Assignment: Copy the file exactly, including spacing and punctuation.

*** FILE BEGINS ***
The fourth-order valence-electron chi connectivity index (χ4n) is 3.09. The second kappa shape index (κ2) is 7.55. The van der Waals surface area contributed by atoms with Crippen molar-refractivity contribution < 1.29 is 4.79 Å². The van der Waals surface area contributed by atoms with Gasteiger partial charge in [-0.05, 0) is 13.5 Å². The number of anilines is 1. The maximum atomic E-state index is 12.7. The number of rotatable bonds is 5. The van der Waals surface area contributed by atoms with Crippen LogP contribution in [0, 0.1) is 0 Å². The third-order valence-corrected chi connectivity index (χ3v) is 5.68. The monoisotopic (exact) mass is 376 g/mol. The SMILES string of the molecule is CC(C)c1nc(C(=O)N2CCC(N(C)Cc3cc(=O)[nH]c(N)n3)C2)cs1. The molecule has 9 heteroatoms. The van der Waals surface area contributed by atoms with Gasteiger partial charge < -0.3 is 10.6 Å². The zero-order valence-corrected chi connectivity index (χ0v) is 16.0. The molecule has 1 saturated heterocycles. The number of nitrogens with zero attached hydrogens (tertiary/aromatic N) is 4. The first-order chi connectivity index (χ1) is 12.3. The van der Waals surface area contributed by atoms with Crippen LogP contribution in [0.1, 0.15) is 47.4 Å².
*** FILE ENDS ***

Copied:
The fourth-order valence-electron chi connectivity index (χ4n) is 3.09. The second kappa shape index (κ2) is 7.55. The van der Waals surface area contributed by atoms with Crippen molar-refractivity contribution < 1.29 is 4.79 Å². The van der Waals surface area contributed by atoms with Gasteiger partial charge in [-0.05, 0) is 13.5 Å². The number of anilines is 1. The maximum atomic E-state index is 12.7. The number of rotatable bonds is 5. The van der Waals surface area contributed by atoms with Crippen LogP contribution in [0, 0.1) is 0 Å². The third-order valence-corrected chi connectivity index (χ3v) is 5.68. The monoisotopic (exact) mass is 376 g/mol. The SMILES string of the molecule is CC(C)c1nc(C(=O)N2CCC(N(C)Cc3cc(=O)[nH]c(N)n3)C2)cs1. The molecule has 9 heteroatoms. The van der Waals surface area contributed by atoms with Gasteiger partial charge < -0.3 is 10.6 Å². The zero-order valence-corrected chi connectivity index (χ0v) is 16.0. The molecule has 1 saturated heterocycles. The number of nitrogens with zero attached hydrogens (tertiary/aromatic N) is 4. The first-order chi connectivity index (χ1) is 12.3. The van der Waals surface area contributed by atoms with Crippen LogP contribution in [0.1, 0.15) is 47.4 Å².